Traveling with Food Allergies: A Participatory Design Project
Design and research project for accessibility & inclusive design course
Skills: teamwork, qualitative research, participatory design, prototyping, testing, presentation, report writing
How might we co-design an interactive product that promotes a more inclusive world for people with food allergies?
Engage a participant co-design in order to promote inclusive design
Create and interactive prototype
Key Tasks for the solution to address
Medium fidelity prototype
Solution & Process
The Solution - AVERT
An app with community support for finding a safe place to eat, paired w/allergen tester
My Role - User Research
Selected methods & planned co-design sessions
Facilitated co-design session
Analyzed qualitative data & prioritized findings
Drafted problem statement for the team to align with
Identified design requirements & key tasks for solution to address
3 HCDE Master's students
A participant with severe food allergies
Research & Problem Definition Through Co-design
Semi Structured Interview
Participant uses workarounds to accommodate allergies
Knowledge & cultural awareness is a barrier when traveling abroad with food allergies
Participant feels self-conscious (disliked bringing up allergies constantly) when eating at restaurants
After the interview, we decided as a group to focus on the issue of eating out at restaurants while traveling internationally, because:
It is an interesting problem
The solution might be useful in restaurants both abroad and at home.
Pink stickies =
concerns & barriers along the way
We used the results to align on a problem statement.
Journey Mapping Co-design Activity
We worked with our participant to map the journey of ordering food in an international setting and flagged potential pain points.
Journey purpose & goal
Blue stickies = steps taken on the journey to the goal
We believe some people with food allergies are frustrated by international travel because the potential language and communication barriers might lead them to eat dangerous foods.
After our participant left, the team used findings from the co-design session to create design requirements and key tasks for our solution to address.
The solution must...
Translate between English and many other languages
Communicate allergies to restaurant staff
Convey the severity of allergies
Ensure the meal is safe to eat
Task 1: Find a restaurant to eat at by viewing the menu ahead of time.
Task 2: Communicate food allergies to non-English speaking staff and order a modified food item.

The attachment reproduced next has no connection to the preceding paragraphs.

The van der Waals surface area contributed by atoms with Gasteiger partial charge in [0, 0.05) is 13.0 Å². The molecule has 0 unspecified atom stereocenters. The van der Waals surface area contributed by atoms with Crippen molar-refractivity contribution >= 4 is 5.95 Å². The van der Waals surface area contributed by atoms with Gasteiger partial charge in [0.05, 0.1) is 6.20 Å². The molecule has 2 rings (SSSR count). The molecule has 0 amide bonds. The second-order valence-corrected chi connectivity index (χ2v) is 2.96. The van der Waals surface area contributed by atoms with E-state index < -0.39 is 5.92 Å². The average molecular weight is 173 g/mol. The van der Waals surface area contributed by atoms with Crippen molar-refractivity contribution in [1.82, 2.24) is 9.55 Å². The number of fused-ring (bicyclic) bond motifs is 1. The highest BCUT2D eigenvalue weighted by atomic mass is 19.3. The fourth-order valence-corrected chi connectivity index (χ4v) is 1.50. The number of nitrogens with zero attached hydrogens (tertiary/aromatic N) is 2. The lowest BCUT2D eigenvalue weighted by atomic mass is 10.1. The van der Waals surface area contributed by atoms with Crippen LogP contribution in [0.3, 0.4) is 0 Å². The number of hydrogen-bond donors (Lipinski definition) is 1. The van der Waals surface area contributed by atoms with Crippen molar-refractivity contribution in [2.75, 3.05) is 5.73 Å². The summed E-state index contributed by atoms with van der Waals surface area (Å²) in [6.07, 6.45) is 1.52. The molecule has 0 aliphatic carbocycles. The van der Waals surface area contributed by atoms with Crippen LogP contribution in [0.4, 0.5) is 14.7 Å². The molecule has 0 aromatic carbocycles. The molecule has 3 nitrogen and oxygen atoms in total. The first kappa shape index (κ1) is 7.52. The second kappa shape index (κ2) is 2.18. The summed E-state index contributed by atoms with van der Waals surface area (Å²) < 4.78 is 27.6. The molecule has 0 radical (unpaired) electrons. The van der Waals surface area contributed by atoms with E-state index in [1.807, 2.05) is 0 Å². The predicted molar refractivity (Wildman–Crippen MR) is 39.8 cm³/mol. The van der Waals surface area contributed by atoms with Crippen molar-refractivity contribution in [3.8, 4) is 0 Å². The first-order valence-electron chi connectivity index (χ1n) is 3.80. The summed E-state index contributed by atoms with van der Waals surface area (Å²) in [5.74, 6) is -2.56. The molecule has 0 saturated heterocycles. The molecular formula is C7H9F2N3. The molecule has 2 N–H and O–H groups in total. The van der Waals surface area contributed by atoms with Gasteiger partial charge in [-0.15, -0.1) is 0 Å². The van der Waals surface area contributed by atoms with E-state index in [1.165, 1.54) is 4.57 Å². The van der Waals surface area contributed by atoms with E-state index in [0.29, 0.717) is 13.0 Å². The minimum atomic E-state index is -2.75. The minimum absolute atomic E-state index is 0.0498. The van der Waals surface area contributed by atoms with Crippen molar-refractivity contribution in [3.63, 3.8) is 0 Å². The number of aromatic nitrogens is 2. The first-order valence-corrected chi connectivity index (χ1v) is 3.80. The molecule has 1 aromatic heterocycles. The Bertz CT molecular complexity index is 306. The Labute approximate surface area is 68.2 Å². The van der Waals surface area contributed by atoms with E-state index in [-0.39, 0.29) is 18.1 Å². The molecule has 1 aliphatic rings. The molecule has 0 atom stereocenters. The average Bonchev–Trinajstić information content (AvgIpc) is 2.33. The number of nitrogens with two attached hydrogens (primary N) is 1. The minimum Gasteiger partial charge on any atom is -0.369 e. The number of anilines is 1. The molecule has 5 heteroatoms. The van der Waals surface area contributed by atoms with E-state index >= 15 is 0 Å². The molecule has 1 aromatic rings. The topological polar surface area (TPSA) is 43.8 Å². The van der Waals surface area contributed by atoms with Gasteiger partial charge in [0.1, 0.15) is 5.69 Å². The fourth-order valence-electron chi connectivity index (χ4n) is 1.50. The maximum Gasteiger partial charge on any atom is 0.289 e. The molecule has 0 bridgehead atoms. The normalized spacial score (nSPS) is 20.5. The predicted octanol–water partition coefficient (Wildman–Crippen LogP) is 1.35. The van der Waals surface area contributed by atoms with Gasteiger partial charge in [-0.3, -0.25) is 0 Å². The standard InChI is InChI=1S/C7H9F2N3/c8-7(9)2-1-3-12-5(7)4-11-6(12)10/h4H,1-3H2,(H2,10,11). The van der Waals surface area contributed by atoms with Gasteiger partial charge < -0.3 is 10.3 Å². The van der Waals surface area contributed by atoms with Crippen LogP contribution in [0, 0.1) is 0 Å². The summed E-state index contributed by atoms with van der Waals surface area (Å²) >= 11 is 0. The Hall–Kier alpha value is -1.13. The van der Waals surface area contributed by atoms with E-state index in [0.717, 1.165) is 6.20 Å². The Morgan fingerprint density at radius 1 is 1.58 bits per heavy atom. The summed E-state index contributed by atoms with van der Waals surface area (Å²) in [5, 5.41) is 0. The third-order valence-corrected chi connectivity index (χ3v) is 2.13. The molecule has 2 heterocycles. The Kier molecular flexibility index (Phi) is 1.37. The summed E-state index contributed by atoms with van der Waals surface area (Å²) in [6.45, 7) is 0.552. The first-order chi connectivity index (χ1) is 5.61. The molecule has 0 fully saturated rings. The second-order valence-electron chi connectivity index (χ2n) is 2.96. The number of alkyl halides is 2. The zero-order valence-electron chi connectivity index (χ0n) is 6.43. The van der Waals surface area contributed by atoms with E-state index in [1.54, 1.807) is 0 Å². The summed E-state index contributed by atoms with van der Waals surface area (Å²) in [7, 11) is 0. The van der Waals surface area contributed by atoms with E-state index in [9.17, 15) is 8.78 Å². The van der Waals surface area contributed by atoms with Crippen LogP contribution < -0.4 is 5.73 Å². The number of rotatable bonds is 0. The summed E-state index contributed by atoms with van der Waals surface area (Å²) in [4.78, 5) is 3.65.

Task 3: Confirm that the meal is safe.
We brainstormed many solution ideas including AR glasses, an interactive keychain, and an allergen tester. We selected our top two ideas: A robot with an allergen dectection feature and a phone app. These were chosen because they met the design requirements and assisted in the key tasks.
check-list of requirements
We storyboarded the Robot and App ideas by task type individually on sticky notes. Then we came together to combine our ideas.
Iteration Through Co-design
We presented our ideas to our participant and asked them to provide feedback by adding in sticky notes to the story boards.
Restaurant context is important: Our participant removed the step-by-step guided ordering feature. They felt the server may be too busy to engage with the app for a long period of time.
Value in allergen detector: Our participant loved the allergen detector aspect of our robot idea. They suggested making something that could detect allergens both on and offline.
Additional Design Requirements
Must allow for flexible communication between the user and the restaurant staff.
Must work on a mobile phone, as our participant always has a phone while on the go.
Essential aspects must be able to function off-line in case of limited wifi access.
Updated Solution - AVERT an app for researching restaurants and communicating with staff, paired with an allergen detector that can be used without wifi.
We created a low-fi prototype in powerpoint, and 3-D printed the pop-socket allergen tester.
The app assists users with finding a restaurant, menu translation and ordering.
The pop-socket phone attachment acts as an allergen tester and informs the user if the meal is safe for them to eat (technology still in development).
We showed our participant the final prototype and got this feedback to consider:
Allow the user to customize the severity rating language - not all allergies are the same!
Restaurant Collaboration: Our participant mentioned that it would be helpful if “restaurants started uploading their menus.” We will consider creating account set up options for restaurant owners.
Participatory Design Process
Advice for using this method:
Break down power dynamics: At first there was a noticeable power dynamic and the participant was a bit timid to suggest ideas. In the future I will dedicate more time to ice breaker activities to balance things more.
Balance participant burden with method execution: We would have liked to create our first prototypes with our participant, but this would have required a lot of our participant's time.
Overall, it was exciting to see how empowering inclusive design can be.
Our participant noted that the prototype “would provide such security … I could relax and eat. [Now] whenever I go out, I can’t relax.”